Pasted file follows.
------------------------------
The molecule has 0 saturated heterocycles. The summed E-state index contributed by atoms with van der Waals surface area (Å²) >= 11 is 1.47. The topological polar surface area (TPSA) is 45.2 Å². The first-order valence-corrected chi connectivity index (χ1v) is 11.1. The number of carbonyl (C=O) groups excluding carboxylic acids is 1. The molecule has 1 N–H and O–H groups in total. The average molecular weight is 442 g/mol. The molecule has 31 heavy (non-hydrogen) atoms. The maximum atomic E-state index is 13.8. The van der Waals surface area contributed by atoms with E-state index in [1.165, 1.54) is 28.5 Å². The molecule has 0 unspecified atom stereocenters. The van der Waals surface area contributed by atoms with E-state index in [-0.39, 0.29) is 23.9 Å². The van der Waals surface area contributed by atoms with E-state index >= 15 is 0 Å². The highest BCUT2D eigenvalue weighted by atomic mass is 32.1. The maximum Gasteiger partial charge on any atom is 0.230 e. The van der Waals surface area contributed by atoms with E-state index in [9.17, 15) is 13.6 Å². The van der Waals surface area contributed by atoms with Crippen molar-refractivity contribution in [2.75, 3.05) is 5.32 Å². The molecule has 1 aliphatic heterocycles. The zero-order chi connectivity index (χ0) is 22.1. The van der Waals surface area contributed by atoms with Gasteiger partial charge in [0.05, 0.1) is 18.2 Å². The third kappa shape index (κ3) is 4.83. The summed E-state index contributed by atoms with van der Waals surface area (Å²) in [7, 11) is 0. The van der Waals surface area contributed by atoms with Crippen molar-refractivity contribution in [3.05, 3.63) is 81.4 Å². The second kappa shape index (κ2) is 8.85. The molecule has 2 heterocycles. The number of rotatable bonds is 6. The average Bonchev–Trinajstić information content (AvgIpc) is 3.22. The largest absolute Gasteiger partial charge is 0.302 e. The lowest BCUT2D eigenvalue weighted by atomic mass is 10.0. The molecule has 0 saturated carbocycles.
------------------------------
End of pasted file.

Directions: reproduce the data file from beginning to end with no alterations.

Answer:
The molecule has 0 saturated heterocycles. The summed E-state index contributed by atoms with van der Waals surface area (Å²) >= 11 is 1.47. The topological polar surface area (TPSA) is 45.2 Å². The first-order valence-corrected chi connectivity index (χ1v) is 11.1. The number of carbonyl (C=O) groups excluding carboxylic acids is 1. The molecule has 1 N–H and O–H groups in total. The average molecular weight is 442 g/mol. The molecule has 31 heavy (non-hydrogen) atoms. The maximum atomic E-state index is 13.8. The van der Waals surface area contributed by atoms with E-state index in [1.165, 1.54) is 28.5 Å². The molecule has 0 unspecified atom stereocenters. The van der Waals surface area contributed by atoms with E-state index in [-0.39, 0.29) is 23.9 Å². The van der Waals surface area contributed by atoms with E-state index >= 15 is 0 Å². The highest BCUT2D eigenvalue weighted by atomic mass is 32.1. The maximum Gasteiger partial charge on any atom is 0.230 e. The van der Waals surface area contributed by atoms with E-state index in [9.17, 15) is 13.6 Å². The van der Waals surface area contributed by atoms with Crippen molar-refractivity contribution in [2.75, 3.05) is 5.32 Å². The molecule has 1 aliphatic heterocycles. The zero-order chi connectivity index (χ0) is 22.1. The van der Waals surface area contributed by atoms with Gasteiger partial charge in [0.05, 0.1) is 18.2 Å². The third kappa shape index (κ3) is 4.83. The summed E-state index contributed by atoms with van der Waals surface area (Å²) in [7, 11) is 0. The van der Waals surface area contributed by atoms with Crippen molar-refractivity contribution in [3.05, 3.63) is 81.4 Å². The second kappa shape index (κ2) is 8.85. The molecule has 2 heterocycles. The number of rotatable bonds is 6. The average Bonchev–Trinajstić information content (AvgIpc) is 3.22. The largest absolute Gasteiger partial charge is 0.302 e. The lowest BCUT2D eigenvalue weighted by atomic mass is 10.0. The molecule has 0 saturated carbocycles.